By 2020 African consumers will be spending more than a trillion dollars. 80% own mobile phones. 80% of mobiles sold in Kenya are smartphones, a 50% increase. In 2014 advertising spend in Africa increased 14.6%, compared to a global average of 3.2%.
Those were just some of the amazing statistics I learned when I spoke about digital and social media in PR at the first ever World Conference on PR in Emerging Economies held at the Kenyatta International Convention Centre in Nairobi, Kenya.
I heard many inspiring and informative speakers from emerging economies across Africa. After a week in Nairobi meeting African PR professionals I believe that Africa can be the next big growth area for public relations. Growth in the size of the market and the scope of what PR people do, but more importantly growth in the ability and talent of African PR professionals.
Paul Holmes, founder and CEO of the eponymous Holmes Report, the news, research and insight resource for global public relations, said:
“Your ambition shouldn’t be to catch up with the US. It should be to leapfrog the US.”
The risk for African PR professionals is that the pace of growth means that they simply accept what they are doing at the moment and seek to replicate old models from the USA and Western Europe. The opportunity is in creating a PR 3.0 profession that positions public relations as a real management discipline that contributes significantly to actual organisational and business objectives. The threat is that like elsewhere in the world there is a massive talent shortage with not enough experienced, trained and qualified professionals already practising. The opportunity is that while in Nairobi I spoke to an auditorium full of enthusiastic students at Daystar University. If they are the future of PR in Africa then I like what see.
The African PR sector consists of six main elements:
- In-house public relations teams in government and public sector organisations.
- In-house PR people within companies – the regional and local operations of multi-nationals and big indigenous companies.
- Local independent PR agencies, some of which operate across several African markets.
- Regional operations of big global PR groups – some have established local offices, others acquired local operators and some operate mainly through affiliates of independent PR agencies and freelances.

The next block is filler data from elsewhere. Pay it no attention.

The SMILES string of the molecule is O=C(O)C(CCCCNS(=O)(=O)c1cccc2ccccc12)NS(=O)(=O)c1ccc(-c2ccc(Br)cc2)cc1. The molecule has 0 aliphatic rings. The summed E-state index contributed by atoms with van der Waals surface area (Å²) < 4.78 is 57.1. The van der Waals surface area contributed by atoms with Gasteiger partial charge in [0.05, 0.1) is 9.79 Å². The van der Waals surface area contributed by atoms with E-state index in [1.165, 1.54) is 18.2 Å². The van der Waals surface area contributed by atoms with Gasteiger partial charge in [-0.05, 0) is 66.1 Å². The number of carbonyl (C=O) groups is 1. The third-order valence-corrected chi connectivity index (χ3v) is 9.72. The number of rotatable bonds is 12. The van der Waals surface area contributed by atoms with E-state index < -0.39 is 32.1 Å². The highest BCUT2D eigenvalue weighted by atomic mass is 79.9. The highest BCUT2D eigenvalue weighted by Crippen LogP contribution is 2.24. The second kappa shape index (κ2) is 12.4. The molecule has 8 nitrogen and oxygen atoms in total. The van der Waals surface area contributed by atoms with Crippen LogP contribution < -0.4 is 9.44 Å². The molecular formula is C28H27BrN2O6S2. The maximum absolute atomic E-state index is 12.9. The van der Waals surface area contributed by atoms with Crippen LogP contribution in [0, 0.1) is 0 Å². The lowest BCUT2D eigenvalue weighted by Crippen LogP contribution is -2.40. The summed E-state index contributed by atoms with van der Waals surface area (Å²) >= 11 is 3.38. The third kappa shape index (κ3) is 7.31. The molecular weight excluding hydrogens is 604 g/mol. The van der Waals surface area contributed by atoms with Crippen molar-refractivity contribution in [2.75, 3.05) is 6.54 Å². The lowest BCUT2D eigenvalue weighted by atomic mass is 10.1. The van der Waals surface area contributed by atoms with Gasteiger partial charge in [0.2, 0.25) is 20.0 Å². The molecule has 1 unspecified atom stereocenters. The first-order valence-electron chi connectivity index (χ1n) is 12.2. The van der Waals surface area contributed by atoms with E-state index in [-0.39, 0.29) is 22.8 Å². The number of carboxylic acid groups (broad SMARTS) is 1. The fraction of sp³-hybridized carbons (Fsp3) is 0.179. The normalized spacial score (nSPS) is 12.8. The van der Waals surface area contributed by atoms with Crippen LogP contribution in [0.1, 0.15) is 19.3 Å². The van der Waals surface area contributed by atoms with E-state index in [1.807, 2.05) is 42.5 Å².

- Freelance PR professionals.
- PR academics – many African universities offer PR or ‘communication’ courses.
It would be a huge mistake to think of Africa as an homogeneous mass as it’s a huge continent with a wide variety of different economies, climates, terrains, politics and cultures. Some of the differences hark bark to the dark days of colonialism with English, French, Afrikaans and Portuguese speaking parts.
According to The Economist seven of world’s ten fastest growing economies are in sub-Saharan Africa.
The four big growth opportunities for the public relations business that I identified are:
- African governments and governmental organisations that need to communicate globally to challenge perceptions and encourage inward investment.
- Overseas companies in Europe, the Americas and APAC that want to enter and grow the African market.
- African-owned companies that want to expand overseas.
- Probably the largest market is the internal one – Africans communicating with Africans within their own countries.
In terms of practice areas it is even broader. On the global stage many, if not all, African countries still face huge reputation challenges which are largely a legacy of the old war-torn, politically corrupt Africa of the past. Growth will therefore come from PR strategy, reputation management, crisis communications, CSR, stakeholder relations, corporate communications, public affairs, digital and social media, corporate governance, PR measurement and evaluation, international media relations and mobile. Africa’s young population are on mobiles – and increasingly on smartphones as well as just feature phones. Mobiles don’t just provide a communications network, they are also the economic infrastructure with mobile payment systems like M-Pesa.
I’m already talking to both in-house PR people and PR agencies in several African markets about how we can work together to train and develop innovative new PR strategies that leapfrog what’s happening in the slower growing Western economies. Get in touch if you’d like to talk more about how we can help you in the African PR market.